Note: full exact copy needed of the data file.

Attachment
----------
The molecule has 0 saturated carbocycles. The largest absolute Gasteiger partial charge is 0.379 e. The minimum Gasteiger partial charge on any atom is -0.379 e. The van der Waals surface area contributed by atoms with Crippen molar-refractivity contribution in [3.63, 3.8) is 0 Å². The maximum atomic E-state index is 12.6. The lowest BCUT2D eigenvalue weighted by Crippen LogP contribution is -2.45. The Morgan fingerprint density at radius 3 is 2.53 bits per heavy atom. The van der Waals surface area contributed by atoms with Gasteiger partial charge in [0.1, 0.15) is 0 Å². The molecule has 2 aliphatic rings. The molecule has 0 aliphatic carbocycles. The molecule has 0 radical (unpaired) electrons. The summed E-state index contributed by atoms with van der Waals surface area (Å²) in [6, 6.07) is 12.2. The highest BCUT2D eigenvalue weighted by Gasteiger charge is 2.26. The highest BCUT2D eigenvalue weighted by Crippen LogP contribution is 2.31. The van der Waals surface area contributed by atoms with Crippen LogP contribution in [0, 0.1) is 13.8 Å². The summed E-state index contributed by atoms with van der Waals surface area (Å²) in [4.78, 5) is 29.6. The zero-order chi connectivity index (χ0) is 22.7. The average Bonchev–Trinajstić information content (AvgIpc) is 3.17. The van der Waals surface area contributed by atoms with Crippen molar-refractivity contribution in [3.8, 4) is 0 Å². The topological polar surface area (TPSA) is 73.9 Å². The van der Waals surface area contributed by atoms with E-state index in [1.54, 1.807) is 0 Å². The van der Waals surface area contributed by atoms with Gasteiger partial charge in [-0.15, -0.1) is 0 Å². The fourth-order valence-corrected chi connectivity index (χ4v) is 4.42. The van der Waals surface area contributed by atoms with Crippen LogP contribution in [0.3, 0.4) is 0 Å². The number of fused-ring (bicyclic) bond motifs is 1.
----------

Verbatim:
The molecule has 0 saturated carbocycles. The largest absolute Gasteiger partial charge is 0.379 e. The minimum Gasteiger partial charge on any atom is -0.379 e. The van der Waals surface area contributed by atoms with Crippen molar-refractivity contribution in [3.63, 3.8) is 0 Å². The maximum atomic E-state index is 12.6. The lowest BCUT2D eigenvalue weighted by Crippen LogP contribution is -2.45. The Morgan fingerprint density at radius 3 is 2.53 bits per heavy atom. The van der Waals surface area contributed by atoms with Gasteiger partial charge in [0.1, 0.15) is 0 Å². The molecule has 2 aliphatic rings. The molecule has 0 aliphatic carbocycles. The molecule has 0 radical (unpaired) electrons. The summed E-state index contributed by atoms with van der Waals surface area (Å²) in [6, 6.07) is 12.2. The highest BCUT2D eigenvalue weighted by Gasteiger charge is 2.26. The highest BCUT2D eigenvalue weighted by Crippen LogP contribution is 2.31. The van der Waals surface area contributed by atoms with Crippen LogP contribution in [0, 0.1) is 13.8 Å². The summed E-state index contributed by atoms with van der Waals surface area (Å²) in [4.78, 5) is 29.6. The zero-order chi connectivity index (χ0) is 22.7. The average Bonchev–Trinajstić information content (AvgIpc) is 3.17. The van der Waals surface area contributed by atoms with Crippen molar-refractivity contribution in [3.8, 4) is 0 Å². The topological polar surface area (TPSA) is 73.9 Å². The van der Waals surface area contributed by atoms with E-state index in [1.54, 1.807) is 0 Å². The van der Waals surface area contributed by atoms with Gasteiger partial charge in [-0.15, -0.1) is 0 Å². The fourth-order valence-corrected chi connectivity index (χ4v) is 4.42. The van der Waals surface area contributed by atoms with Crippen LogP contribution in [0.3, 0.4) is 0 Å². The number of fused-ring (bicyclic) bond motifs is 1.